“He travels to the U.S. as a presidential candidate to send a message that he is ready,” said Sung Cheng-en, a scholar of international law at the Taiwan New Constitution Foundation, a think tank that is aligned with Mr. Lai’s ruling party. “He wants to convey a message that he is stable and reliable, whether that’s during the election campaign or for his international role.”
But the Chinese government is likely to seize on Mr. Lai’s trip to stage a show of military force near Taiwan, several experts said. Beijing is trying to curtail Taiwan’s international contacts, and Chinese leaders nurse a special loathing for the Democratic Progressive Party, which seeks to assert Taiwan’s separateness from China, a position that Beijing says is tantamount to seeking outright independence.
After Nancy Pelosi, then the speaker of the United States House of Representatives, visited Taiwan last August, China’s military held a week of exercises around the island. China also held days of exercises in April after Ms. Tsai visited the United States on her way to and from Latin America, and met the current Speaker, Kevin McCarthy, in California.
Competing factors will weigh on how intense Chinese retaliation is this time. Beijing hopes that Mr. Lai’s party loses the presidential election in January, and has long leaned to the Nationalist Party, which favors expanded contacts with China. Menacing exercises around Taiwan could hurt Nationalist chances by provoking a backlash among voters.
But Xi Jinping, China’s top leader, is unlikely to let Mr. Lai’s stopovers go unnoticed and risk being seen as weak. Chinese military flights near Taiwan have increased markedly since Ms. Pelosi’s visit. Beijing has already issued a stream of denunciations of Mr. Lai’s trip. Chinese maritime authorities also announced that starting on Saturday three days of military exercises would be held in seas more than 300 miles north of Taiwan.
“We warn the Democratic Progressive Party authorities that there is no way out for ‘Taiwan independence,’ and fawning on the United States and selling out Taiwan is a disaster for the Taiwanese people,” the Taiwanese affairs office of the Chinese Communist Party said about the visit.
Mr. Lai will spend Sunday in New York, and then fly to Paraguay to attend the inauguration of president-elect Santiago Peña, according to a schedule issued by the Taiwanese government. En route back to Taiwan, Mr. Lai will spend an evening and part of a day in San Francisco.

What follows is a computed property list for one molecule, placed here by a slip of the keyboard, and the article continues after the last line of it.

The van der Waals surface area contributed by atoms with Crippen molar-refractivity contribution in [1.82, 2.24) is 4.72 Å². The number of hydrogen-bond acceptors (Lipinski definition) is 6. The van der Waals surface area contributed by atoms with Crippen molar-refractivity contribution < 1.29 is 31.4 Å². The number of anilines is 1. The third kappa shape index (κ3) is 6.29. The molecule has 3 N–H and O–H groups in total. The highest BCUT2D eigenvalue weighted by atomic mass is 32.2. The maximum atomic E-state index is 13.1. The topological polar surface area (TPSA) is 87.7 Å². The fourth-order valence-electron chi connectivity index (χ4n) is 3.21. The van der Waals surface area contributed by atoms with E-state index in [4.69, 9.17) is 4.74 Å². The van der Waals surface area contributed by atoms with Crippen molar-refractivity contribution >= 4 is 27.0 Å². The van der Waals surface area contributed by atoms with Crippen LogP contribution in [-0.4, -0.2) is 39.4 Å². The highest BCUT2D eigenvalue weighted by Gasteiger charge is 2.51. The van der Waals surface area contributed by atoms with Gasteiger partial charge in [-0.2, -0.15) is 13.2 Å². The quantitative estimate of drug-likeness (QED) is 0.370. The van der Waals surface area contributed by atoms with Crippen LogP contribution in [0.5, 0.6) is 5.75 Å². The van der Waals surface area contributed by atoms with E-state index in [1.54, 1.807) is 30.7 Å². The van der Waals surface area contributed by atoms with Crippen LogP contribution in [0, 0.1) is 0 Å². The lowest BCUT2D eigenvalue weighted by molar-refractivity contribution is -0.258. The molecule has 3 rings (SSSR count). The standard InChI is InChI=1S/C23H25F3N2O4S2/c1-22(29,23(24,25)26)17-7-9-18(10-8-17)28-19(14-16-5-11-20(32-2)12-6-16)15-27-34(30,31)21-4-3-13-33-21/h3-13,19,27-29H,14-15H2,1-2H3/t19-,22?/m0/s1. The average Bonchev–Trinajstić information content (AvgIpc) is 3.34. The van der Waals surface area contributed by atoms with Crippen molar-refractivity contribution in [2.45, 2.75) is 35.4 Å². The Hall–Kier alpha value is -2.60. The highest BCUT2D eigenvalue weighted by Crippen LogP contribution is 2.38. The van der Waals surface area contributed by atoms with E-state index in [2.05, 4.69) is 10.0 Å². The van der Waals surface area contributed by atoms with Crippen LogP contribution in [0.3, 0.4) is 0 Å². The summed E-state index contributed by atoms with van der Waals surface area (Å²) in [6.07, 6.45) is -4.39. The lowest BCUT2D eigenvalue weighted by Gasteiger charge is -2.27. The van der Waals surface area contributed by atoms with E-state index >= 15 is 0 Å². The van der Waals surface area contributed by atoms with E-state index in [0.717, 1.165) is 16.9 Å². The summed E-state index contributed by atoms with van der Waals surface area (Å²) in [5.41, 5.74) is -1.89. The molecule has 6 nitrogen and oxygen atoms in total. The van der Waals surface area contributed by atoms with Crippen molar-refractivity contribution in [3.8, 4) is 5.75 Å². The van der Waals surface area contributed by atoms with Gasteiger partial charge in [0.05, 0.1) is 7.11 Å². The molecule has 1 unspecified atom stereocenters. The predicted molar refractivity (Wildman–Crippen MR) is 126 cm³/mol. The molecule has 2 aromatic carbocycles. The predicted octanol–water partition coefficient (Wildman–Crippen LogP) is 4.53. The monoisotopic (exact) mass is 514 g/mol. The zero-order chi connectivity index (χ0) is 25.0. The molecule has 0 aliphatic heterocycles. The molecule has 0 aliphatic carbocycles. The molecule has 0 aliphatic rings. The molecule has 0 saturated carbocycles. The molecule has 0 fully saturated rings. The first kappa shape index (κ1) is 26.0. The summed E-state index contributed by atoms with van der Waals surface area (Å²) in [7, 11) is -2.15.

Mr. Lai has sought to douse anxieties that he would pursue drastic changes in Taiwan’s status if elected. He has said that his comments about being a “pragmatic worker for Taiwanese independence” just meant that he wanted to more fully exercise Taiwan’s current sovereignty.
Yet he has also sought to promote his government’s ties with the United States as an election asset, while accusing his opponents of gullibility about China. They reject that characterization and argue that Mr. Lai would be a risky choice.
“This election is a choice between Zhongnanhai and the White House,” Mr. Lai told supporters last month, referring to the Chinese Communist Party headquarters in Beijing. “When we can go to the White House — when the Taiwanese president can enter the White House — we’ll have reached the political goal that we’re pursuing.”
His comments prompted requests for clarification from U.S. officials, the Financial Times reported.
Mr. Lai is so far leading most polls. He is competing against Ko Wen-je, former mayor of Taipei, who is heading an insurgent campaign drawing on discontent with the established parties, and Hou Yu-ih, the candidate for the Nationalists, who so far has lagged in most polls.
“There is some trepidation about the pending change in Taiwan’s leadership,” said Bonnie S. Glaser, who is an expert on Taiwan and managing director of the Indo-Pacific program for the German Marshall Fund. “While the U.S. will work with whoever is elected president, the transition is fraught with uncertainty and risk, whichever candidate wins.”